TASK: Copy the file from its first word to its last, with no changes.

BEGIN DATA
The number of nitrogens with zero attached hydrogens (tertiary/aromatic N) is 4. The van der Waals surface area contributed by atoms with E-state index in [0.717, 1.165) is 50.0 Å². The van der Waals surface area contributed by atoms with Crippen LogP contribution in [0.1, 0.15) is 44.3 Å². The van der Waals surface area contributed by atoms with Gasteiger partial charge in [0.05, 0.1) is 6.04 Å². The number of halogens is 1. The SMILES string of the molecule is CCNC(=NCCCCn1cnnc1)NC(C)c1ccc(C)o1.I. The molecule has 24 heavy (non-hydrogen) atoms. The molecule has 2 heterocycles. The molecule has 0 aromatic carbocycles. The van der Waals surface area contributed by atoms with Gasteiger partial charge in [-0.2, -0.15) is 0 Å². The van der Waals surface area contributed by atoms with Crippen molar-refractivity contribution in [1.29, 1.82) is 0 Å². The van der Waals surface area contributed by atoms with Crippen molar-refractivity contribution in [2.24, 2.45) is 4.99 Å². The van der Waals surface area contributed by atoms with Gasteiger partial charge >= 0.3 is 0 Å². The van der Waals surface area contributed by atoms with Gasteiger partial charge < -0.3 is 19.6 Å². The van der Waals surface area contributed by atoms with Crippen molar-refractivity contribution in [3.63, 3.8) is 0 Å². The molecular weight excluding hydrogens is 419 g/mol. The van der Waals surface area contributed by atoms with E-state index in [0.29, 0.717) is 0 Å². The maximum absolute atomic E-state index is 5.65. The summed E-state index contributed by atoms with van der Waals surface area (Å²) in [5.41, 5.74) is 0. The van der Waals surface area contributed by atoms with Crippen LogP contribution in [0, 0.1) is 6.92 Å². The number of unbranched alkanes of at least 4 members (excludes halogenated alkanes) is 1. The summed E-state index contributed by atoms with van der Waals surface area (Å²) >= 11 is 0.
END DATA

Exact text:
The number of nitrogens with zero attached hydrogens (tertiary/aromatic N) is 4. The van der Waals surface area contributed by atoms with E-state index in [0.717, 1.165) is 50.0 Å². The van der Waals surface area contributed by atoms with Crippen LogP contribution in [0.1, 0.15) is 44.3 Å². The van der Waals surface area contributed by atoms with Gasteiger partial charge in [0.05, 0.1) is 6.04 Å². The number of halogens is 1. The SMILES string of the molecule is CCNC(=NCCCCn1cnnc1)NC(C)c1ccc(C)o1.I. The molecule has 24 heavy (non-hydrogen) atoms. The molecule has 2 heterocycles. The molecule has 0 aromatic carbocycles. The van der Waals surface area contributed by atoms with Gasteiger partial charge in [-0.2, -0.15) is 0 Å². The van der Waals surface area contributed by atoms with Crippen molar-refractivity contribution in [1.29, 1.82) is 0 Å². The van der Waals surface area contributed by atoms with Crippen molar-refractivity contribution in [2.24, 2.45) is 4.99 Å². The van der Waals surface area contributed by atoms with Gasteiger partial charge >= 0.3 is 0 Å². The van der Waals surface area contributed by atoms with Gasteiger partial charge < -0.3 is 19.6 Å². The van der Waals surface area contributed by atoms with Crippen molar-refractivity contribution in [3.63, 3.8) is 0 Å². The molecular weight excluding hydrogens is 419 g/mol. The van der Waals surface area contributed by atoms with E-state index in [0.29, 0.717) is 0 Å². The maximum absolute atomic E-state index is 5.65. The summed E-state index contributed by atoms with van der Waals surface area (Å²) in [5.41, 5.74) is 0. The van der Waals surface area contributed by atoms with Crippen LogP contribution in [0, 0.1) is 6.92 Å². The number of unbranched alkanes of at least 4 members (excludes halogenated alkanes) is 1. The summed E-state index contributed by atoms with van der Waals surface area (Å²) >= 11 is 0.